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Jury Recommends Death for Murderer of Fountain Valley Resident

Hilbert Pineil Thomas was convicted of killing two people in a Stanton office trailer.

A jury has recommended Hilbert Pineil Thomas receive the death penalty. Patch file photo.
A jury has recommended Hilbert Pineil Thomas receive the death penalty. Patch file photo.

Jurors handed down a death penalty recommendation today for a 42-year-old man convicted of killing two victims in Stanton to steal a car.

Hilbert Pineil Thomas will be formally sentenced on April 25.

Hewas convicted Feb. 11 of two counts of murder -- with jurors finding true special circumstance allegations of multiple murders, murder during a robbery and murder during a burglary -- for killing 49-year-old Elizabeth Palmer of Fountain Valley and 42-year-old Matthew Francis Scott of Anaheim on Feb. 2, 2009, in an office trailer of Golden Sun Homes at 12331 Beach Blvd.

Thomas, 42, of Garden Grove, was also convicted of second-degree robbery, second-degree commercial burglary and car theft.

Senior Deputy District Attorney Ebrahim Baytieh told jurors last week that the decision between death and life imprisonment should be "not even close" in this case.

"Do the right thing because what this man did is this," Baytieh said, pointing to a photo of the bloodied faces of the victims.

"He took these two innocent, wonderful human beings and turned them into this," Baytieh said, showing jurors a photo of the victims in the morgue.

Baytieh also held up the murder weapon as he described the "horror and terror" in the trailer when Thomas killed the victims execution-style.

"What do you think was going through their minds when he said, 'Get on your knees and face the wall,"' Baytieh said. "For the rest of their lives ... they were living in hell. And with this gun, he executed them in a cowardly way, in a most cowardly way, for a car he wanted to get away with. He wasn't going to leave any witnesses."

Denise Gragg of the Orange County Public Defender's Office argued her client should not be put to death because he is not "inhuman," but rather "too human," and committed his crimes because he was desperate.

Patricia Moore testified that her sister, who was six years older than her, was "always very mature for her age" and was a "touchstone" for the family.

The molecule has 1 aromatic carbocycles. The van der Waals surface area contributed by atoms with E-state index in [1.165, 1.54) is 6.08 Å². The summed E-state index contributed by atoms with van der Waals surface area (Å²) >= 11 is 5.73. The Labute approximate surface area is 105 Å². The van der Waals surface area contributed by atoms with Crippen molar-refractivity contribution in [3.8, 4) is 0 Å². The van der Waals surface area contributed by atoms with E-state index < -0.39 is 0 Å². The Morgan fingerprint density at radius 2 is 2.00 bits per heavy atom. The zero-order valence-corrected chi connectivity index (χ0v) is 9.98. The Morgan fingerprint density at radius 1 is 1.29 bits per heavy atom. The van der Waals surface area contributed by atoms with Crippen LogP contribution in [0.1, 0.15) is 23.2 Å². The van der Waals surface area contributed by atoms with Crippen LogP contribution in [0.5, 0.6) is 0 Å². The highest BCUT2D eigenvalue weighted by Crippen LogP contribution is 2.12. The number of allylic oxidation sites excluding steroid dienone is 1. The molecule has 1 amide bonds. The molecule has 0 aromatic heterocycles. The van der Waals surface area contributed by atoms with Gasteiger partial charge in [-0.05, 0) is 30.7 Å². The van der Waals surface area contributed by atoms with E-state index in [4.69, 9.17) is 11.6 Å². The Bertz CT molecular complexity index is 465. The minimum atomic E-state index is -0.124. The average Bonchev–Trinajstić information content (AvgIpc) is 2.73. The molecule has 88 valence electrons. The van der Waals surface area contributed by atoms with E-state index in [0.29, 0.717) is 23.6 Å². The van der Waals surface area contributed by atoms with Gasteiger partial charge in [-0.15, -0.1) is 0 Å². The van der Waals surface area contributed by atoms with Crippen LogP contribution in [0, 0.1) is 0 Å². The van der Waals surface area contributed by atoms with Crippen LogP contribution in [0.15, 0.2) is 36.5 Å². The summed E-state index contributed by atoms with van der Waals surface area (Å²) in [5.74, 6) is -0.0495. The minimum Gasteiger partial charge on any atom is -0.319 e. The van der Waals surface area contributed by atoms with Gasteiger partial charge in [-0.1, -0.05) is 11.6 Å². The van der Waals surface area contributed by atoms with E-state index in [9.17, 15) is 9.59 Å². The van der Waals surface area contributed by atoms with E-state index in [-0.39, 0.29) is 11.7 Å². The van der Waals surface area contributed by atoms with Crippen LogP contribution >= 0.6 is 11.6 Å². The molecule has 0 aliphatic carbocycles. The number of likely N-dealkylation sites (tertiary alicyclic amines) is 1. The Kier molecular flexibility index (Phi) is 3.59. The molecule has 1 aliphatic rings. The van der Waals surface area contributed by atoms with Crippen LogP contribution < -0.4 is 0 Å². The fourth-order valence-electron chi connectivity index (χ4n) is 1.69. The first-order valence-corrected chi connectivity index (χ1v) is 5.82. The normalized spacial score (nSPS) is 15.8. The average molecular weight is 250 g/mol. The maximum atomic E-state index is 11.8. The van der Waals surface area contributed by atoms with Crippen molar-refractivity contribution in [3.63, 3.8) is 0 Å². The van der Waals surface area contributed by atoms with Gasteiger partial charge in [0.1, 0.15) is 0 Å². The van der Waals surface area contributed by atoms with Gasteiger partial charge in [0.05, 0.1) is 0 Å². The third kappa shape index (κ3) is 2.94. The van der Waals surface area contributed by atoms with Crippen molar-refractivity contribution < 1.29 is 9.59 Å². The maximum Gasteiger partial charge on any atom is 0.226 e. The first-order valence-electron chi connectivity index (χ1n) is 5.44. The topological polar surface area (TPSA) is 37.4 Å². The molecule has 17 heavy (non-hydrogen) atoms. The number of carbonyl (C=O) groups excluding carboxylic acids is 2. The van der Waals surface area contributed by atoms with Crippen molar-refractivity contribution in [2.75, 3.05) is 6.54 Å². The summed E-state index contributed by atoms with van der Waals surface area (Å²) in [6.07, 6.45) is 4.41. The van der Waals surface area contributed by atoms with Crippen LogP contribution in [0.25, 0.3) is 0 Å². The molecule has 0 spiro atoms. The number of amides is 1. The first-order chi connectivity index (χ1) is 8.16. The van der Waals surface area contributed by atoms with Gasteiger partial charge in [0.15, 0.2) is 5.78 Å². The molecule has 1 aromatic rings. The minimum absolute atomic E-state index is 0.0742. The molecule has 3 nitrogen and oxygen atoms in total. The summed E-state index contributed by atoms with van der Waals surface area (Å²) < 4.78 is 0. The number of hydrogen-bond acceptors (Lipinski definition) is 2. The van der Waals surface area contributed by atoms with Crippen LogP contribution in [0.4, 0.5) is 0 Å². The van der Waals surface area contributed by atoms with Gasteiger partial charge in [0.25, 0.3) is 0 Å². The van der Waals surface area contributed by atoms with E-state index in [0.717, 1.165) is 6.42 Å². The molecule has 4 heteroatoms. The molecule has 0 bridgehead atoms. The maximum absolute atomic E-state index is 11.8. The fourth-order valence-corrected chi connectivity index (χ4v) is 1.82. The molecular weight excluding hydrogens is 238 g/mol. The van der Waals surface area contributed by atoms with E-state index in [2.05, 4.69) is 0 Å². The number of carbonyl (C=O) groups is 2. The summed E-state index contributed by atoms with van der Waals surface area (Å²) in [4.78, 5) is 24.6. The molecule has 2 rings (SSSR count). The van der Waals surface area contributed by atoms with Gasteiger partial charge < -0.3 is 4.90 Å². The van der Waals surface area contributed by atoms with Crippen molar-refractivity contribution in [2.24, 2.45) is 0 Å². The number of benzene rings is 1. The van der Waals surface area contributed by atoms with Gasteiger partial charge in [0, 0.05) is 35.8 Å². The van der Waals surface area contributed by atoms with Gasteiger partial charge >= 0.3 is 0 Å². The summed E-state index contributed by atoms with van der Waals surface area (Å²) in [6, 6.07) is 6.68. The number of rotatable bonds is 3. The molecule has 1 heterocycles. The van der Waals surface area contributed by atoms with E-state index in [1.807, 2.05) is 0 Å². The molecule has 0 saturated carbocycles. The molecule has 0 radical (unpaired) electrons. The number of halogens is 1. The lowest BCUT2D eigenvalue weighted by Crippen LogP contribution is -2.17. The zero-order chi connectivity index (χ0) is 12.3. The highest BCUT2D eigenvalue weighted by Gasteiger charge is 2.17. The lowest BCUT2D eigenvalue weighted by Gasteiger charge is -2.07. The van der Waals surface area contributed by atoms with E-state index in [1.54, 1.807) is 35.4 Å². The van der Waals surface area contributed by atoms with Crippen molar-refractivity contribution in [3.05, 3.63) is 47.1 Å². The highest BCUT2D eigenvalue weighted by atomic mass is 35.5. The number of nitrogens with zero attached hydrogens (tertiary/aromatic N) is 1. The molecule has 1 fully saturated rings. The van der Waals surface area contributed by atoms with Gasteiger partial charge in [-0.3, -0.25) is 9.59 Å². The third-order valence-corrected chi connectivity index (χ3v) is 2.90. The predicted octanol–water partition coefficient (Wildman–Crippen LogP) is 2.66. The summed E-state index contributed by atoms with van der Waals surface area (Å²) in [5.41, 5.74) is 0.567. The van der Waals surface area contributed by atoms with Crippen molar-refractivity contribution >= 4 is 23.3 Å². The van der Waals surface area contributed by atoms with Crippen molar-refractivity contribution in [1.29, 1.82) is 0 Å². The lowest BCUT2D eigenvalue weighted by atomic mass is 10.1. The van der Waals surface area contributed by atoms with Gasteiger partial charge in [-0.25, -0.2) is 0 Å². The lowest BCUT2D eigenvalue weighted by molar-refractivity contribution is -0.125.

Moore and her six other siblings had a difficult childhood, and soon after Palmer was married at 19, her home became a haven for the then-13-year- old Moore from their "strict" family.

"I was always closest to Beth," Moore said. "She was always there for me, more like a mother to me than a sister."

Though Palmer and her husband, Richard, struggled financially at first, she was always giving, her sister said. "Generous is too simple a word," she said. "She always went above and beyond."

Moore believes Palmer's death "accelerated" the death of their mother last April, Moore tearfully testified.

"I don't think she could bear a trial," Moore said, adding that in her mother's final days in hospice care, "she was talking to people who weren't there. She was talking to Beth."

Gragg told jurors the defendant grew up in a "dysfunctional" family with a strictly religious mother, who was not affectionate, and an alcoholic, drug-addicted father.

Thomas got married in 1997 and started a daycare business in Long Beach. Thomas looked after the older children and his wife cared for the infants, his attorneys said.

The couple had a son and daughter and were heavily involved in their church. They were considered a "model" for fellow parishioners, and Thomas was known for his knowledge of scripture, but the marriage fell apart when the defendant, who had taken to drinking heavily, confronted his wife about having an affair, which she denied, Gragg said.

Thomas' wife eventually kicked him out of the house when he attacked her, Gragg said.

Thomas tried to make a living in real estate, but could not make a sale despite tirelessly working at it, Gragg said. After he could no longer afford a car and resorted to riding on public buses, he carjacked a Mercedes-Benz in September 2006 from a dealership during a test drive, Gragg said.

The car was found quickly because it was equipped with a locator device, but Thomas was not caught, Gragg said. Things got so desperate for Thomasthat he decided to steal Palmer's vehicle, Gragg said.

The investigation of the murders went cold until Oct. 24, 2009, when an Anaheim police officer spotted the stolen 2004 Lexus GS300 in the parking lot of the El Dorado Inn in Anaheim, Baytieh said.

In the pre-dawn hours of Oct. 5, 2009, Thomas set fire to his estranged wife's van and left his slippers behind when he fled, Baytieh said. Thomas left the Lexus in the parking lot of the motel and never used it again because he feared police would connect him to the murders, Baytieh said.

Investigators linked Thomas to the crime because he left a doctored gun registration card to look like a car registration document in the stolen Lexus. The Lexus also yielded fingerprint and DNA evidence linking the defendant to the car.

--City News Service

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